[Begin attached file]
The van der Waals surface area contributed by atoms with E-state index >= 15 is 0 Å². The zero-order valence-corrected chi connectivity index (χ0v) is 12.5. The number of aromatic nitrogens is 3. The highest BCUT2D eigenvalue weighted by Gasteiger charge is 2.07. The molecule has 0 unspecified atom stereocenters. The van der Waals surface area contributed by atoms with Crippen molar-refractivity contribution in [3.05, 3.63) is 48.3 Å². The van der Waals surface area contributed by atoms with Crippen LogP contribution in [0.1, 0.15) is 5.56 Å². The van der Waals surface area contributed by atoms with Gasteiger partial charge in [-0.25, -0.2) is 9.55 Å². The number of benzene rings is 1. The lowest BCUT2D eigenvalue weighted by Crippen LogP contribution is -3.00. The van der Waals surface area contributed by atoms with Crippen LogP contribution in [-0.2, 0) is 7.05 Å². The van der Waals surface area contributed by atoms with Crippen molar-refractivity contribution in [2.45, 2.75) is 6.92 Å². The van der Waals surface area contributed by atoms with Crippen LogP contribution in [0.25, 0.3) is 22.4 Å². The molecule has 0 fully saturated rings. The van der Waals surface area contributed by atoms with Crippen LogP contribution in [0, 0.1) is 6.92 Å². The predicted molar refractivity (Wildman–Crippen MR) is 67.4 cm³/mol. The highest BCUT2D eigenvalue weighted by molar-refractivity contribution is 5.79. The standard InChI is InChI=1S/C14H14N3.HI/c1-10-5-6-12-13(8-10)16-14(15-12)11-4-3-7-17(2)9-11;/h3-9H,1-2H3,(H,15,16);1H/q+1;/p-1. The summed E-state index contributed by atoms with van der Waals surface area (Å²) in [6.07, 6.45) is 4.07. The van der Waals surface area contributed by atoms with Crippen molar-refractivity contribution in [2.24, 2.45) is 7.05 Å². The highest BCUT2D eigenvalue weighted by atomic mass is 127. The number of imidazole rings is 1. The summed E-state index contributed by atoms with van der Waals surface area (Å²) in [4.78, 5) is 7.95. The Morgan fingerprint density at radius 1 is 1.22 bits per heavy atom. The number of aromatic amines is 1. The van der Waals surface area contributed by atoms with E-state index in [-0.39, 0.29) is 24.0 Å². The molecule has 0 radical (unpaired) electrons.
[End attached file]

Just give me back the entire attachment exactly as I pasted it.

The van der Waals surface area contributed by atoms with E-state index >= 15 is 0 Å². The zero-order valence-corrected chi connectivity index (χ0v) is 12.5. The number of aromatic nitrogens is 3. The highest BCUT2D eigenvalue weighted by Gasteiger charge is 2.07. The molecule has 0 unspecified atom stereocenters. The van der Waals surface area contributed by atoms with Crippen molar-refractivity contribution in [3.05, 3.63) is 48.3 Å². The van der Waals surface area contributed by atoms with Crippen LogP contribution in [0.1, 0.15) is 5.56 Å². The van der Waals surface area contributed by atoms with Gasteiger partial charge in [-0.25, -0.2) is 9.55 Å². The number of benzene rings is 1. The lowest BCUT2D eigenvalue weighted by Crippen LogP contribution is -3.00. The van der Waals surface area contributed by atoms with Crippen LogP contribution in [-0.2, 0) is 7.05 Å². The van der Waals surface area contributed by atoms with Crippen molar-refractivity contribution in [2.45, 2.75) is 6.92 Å². The van der Waals surface area contributed by atoms with Crippen LogP contribution in [0.25, 0.3) is 22.4 Å². The molecule has 0 fully saturated rings. The van der Waals surface area contributed by atoms with Crippen LogP contribution in [0, 0.1) is 6.92 Å². The predicted molar refractivity (Wildman–Crippen MR) is 67.4 cm³/mol. The highest BCUT2D eigenvalue weighted by molar-refractivity contribution is 5.79. The standard InChI is InChI=1S/C14H14N3.HI/c1-10-5-6-12-13(8-10)16-14(15-12)11-4-3-7-17(2)9-11;/h3-9H,1-2H3,(H,15,16);1H/q+1;/p-1. The summed E-state index contributed by atoms with van der Waals surface area (Å²) in [6.07, 6.45) is 4.07. The van der Waals surface area contributed by atoms with Crippen molar-refractivity contribution in [2.24, 2.45) is 7.05 Å². The highest BCUT2D eigenvalue weighted by atomic mass is 127. The number of imidazole rings is 1. The summed E-state index contributed by atoms with van der Waals surface area (Å²) in [4.78, 5) is 7.95. The Morgan fingerprint density at radius 1 is 1.22 bits per heavy atom. The number of aromatic amines is 1. The van der Waals surface area contributed by atoms with E-state index in [-0.39, 0.29) is 24.0 Å². The molecule has 0 radical (unpaired) electrons.